Wednesday, October 19, 2005

On Addictions...

Ladies and Gentlemen, we are addicts, and it is time we all admitted it to one another.

We have at least three addictions which threaten to drive us into an early grave if we don't get help.

The first is our addiction to petroleum. We are unquestionably addicted to petroleum, and our addiction means that we are no longer free. We are beholden to the pushers of petroleum, so much so that we turn the other cheek when the pushers slap us around. We turn the other cheek because we can't bear the thought of having to go on without our daily fix of the "black gold." We make the House of Saud and the House of Chavez wealthy just so we can go on a little longer with our sunny, oblivious little lives. The sons of the House of Saud burn our buildings down, and we put up with it because we're hooked on the black stuff. Friends, we simply must break our addiction to petroleum. There's no silver bullet, but its long since time we started listening to the renewable energy crowd and stood up to the envirofascists on nuclear energy. We need to reduce our demand for petroleum. This means we need to increase our supply of non-petroleum energy sources, reduce our overall energy needs, or both. This doesn't necessarily mean we need to live like paupers. It does necessarily mean we need to start investing heavily in technology, including but not limited to hybrid cars, solar and wind power. This should be one of our highest national priorities. Even though I am generally a libertarian, the externalities of our energy usage justify a certain level of market intervention.

Our second addiction is shiny, noisy crap from China. Don't get me wrong--I'm not at all opposed to shiny, noisy crap. I think shiny, noisy crap is wonderful, and I have a lot of it myself. What I am opposed to is China. I'm not a racist or an "America first" type. I'm actually a big believer in free trade in general and I think it can be a powerful force for liberation and development. I'm all for shiny, noisy crap from free nations, including India, Mexico, Canada, Europe, Japan, Taiwan, Israel or Korea, as examples. The problem with shiny, noisy crap from China is that China is run by an iron-fisted totalitarian dictatorship which is working around the clock to build a military machine capable of taking on the United States in conventional terms, and our insatiable hunger for their shiny, noisy crap is funding the construction of their juggernaut. When you buy that shiny little wastebasket from the Container Store, you're helping the Chinese government build another steel plant. They are outproducing the U.S. in steel already. They have over three times the population that we have. They are buying advanced military technologies from around the world to add to their arsenal. The time will come soon when the U.S. is not capable of challenging the Chinese military.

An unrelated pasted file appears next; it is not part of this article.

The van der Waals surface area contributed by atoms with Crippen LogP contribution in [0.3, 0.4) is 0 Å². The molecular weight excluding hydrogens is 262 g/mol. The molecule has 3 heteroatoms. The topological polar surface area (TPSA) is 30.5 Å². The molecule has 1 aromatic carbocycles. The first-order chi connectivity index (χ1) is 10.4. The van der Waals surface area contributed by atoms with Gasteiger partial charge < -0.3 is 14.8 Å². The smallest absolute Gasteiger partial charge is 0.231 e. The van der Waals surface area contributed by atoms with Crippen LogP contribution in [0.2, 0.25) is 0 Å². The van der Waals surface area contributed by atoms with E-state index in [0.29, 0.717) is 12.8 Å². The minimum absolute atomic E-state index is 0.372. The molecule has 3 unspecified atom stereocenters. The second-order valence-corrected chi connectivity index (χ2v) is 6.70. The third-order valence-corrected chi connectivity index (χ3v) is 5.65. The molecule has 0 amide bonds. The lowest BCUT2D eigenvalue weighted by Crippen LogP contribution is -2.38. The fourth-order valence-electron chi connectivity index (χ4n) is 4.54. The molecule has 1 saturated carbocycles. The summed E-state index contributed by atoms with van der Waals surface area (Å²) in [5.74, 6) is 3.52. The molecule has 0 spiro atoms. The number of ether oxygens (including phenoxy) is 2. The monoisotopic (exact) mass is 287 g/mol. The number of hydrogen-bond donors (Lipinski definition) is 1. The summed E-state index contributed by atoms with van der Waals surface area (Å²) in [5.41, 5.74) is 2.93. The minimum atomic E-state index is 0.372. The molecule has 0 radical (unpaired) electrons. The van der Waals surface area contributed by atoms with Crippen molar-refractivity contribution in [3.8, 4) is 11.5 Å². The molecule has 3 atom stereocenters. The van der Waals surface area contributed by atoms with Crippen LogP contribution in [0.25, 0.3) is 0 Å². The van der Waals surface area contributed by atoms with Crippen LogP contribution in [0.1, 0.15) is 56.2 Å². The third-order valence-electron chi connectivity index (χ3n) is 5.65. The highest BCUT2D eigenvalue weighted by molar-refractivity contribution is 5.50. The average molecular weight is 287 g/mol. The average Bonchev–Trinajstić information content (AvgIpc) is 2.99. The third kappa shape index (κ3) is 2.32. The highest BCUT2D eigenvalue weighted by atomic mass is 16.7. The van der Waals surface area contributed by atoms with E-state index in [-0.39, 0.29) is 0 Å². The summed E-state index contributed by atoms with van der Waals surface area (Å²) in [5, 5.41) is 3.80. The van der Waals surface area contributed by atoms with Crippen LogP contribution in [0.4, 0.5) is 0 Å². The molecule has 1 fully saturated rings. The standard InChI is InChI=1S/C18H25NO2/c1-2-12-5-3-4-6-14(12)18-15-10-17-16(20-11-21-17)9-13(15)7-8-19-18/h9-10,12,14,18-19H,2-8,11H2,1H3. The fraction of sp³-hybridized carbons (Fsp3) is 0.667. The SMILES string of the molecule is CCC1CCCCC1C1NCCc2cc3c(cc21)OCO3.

Our addiction to shiny, noisy Chinese-made crap brings us to our third addiction: credit. I'm not as concerned about consumer credit, though that's a concern as well. The credit I'm primarily concerned about is our national debt. If you're a slave to a credit card company, that's probably your own fault. Our elected representatives are enslaving us all to foreign nations with their freewheeling spending sprees. Although this may not be a huge problem if the foreign nation is the UK, it is a potentially huge problem if the foreign nation is a totalitarian dictatorship. In addition to the fact that we send large portions of our paychecks to China for new consumer goods (see above), we're also sending large portions of our tax dollars to China in the form of interest payments on our massive federal debt. What will we do if we find the need to challenge China on a foreign policy issue? Are our federal officials really free to act in the best interests of our nation when they know that China can call in their notes? I think our national debt is a problem no matter who holds the notes, but the fact that a totalitarian dictatorship holds so many of them should concern every American.


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8:45 AM  

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